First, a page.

Because of the comprehensive nature of the reference database, a referential matching engine can make matches that traditional matching tools could not make without prior data quality adjustments. For example, consider a patient who has recently been married. She decided to change her last name, and she and her spouse moved into a new house together. One record about her contains her old address, her old last name, a nickname instead of her first name, and a missing birth date. A second record has her new address, her new last name, her full first name, and a transposed month and day in her birth date.
Traditional matching engines would not match the two records unless data stewards first cleansed the data, and then performed lengthy analyses on which attributes should be used to make the match. But a referential matching engine will match both records to the same identity in the reference database, because the database contains a longitudinal record of all known identity attributes for every person, including incorrect and out-of-date attributes.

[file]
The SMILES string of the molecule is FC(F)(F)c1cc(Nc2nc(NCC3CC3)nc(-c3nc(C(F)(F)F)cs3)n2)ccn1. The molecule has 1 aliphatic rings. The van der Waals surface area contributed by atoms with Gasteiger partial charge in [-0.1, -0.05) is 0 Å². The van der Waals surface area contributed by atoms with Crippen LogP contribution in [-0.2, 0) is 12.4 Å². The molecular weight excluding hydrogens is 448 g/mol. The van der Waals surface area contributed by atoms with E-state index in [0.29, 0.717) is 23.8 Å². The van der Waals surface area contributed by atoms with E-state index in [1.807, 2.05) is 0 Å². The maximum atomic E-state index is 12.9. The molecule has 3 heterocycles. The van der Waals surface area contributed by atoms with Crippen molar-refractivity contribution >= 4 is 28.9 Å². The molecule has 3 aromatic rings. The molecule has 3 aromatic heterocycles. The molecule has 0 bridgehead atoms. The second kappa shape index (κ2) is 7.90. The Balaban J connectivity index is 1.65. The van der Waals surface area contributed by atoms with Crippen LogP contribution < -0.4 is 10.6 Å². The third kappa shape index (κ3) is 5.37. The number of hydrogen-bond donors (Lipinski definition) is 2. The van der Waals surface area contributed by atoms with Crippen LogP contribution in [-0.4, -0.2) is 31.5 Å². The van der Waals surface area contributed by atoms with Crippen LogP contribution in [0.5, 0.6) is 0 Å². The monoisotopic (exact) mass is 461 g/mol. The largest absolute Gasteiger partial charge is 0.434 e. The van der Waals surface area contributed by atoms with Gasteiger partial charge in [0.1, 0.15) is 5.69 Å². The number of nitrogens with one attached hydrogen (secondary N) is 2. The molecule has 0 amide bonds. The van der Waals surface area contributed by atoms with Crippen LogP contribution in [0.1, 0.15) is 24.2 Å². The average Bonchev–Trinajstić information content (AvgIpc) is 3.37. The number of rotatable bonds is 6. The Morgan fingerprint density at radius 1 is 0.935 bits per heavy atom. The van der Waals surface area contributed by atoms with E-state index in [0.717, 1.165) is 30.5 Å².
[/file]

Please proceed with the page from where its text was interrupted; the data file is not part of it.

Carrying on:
To further illustrate the capabilities of referential matching, consider that the case study highlighted “street address” as being a less-than-ideal attribute with which to match two records together, even if used in conjunction with other attributes like name, gender and birth date. This is because street addresses offer poor stability (consistency through time), poor comparability (consistency of structure and format), and only moderate distinctiveness (ability to uniquely identify someone).
On the other hand, referential matching engines keep track of addresses through time; they have built-in rules that can see through format and structural inconsistencies; and they can use any data point, including address, to confirm or disconfirm the uniqueness of a patient.
Thus, referential matching engines offer new possibilities for matching technology, and The Sequoia Project case study emphasizes how they can be invaluable in cross-organizational patient matching endeavors.
Mark LaRow is CEO of Verato, a McLean, Va.-based provider of identity solutions and services.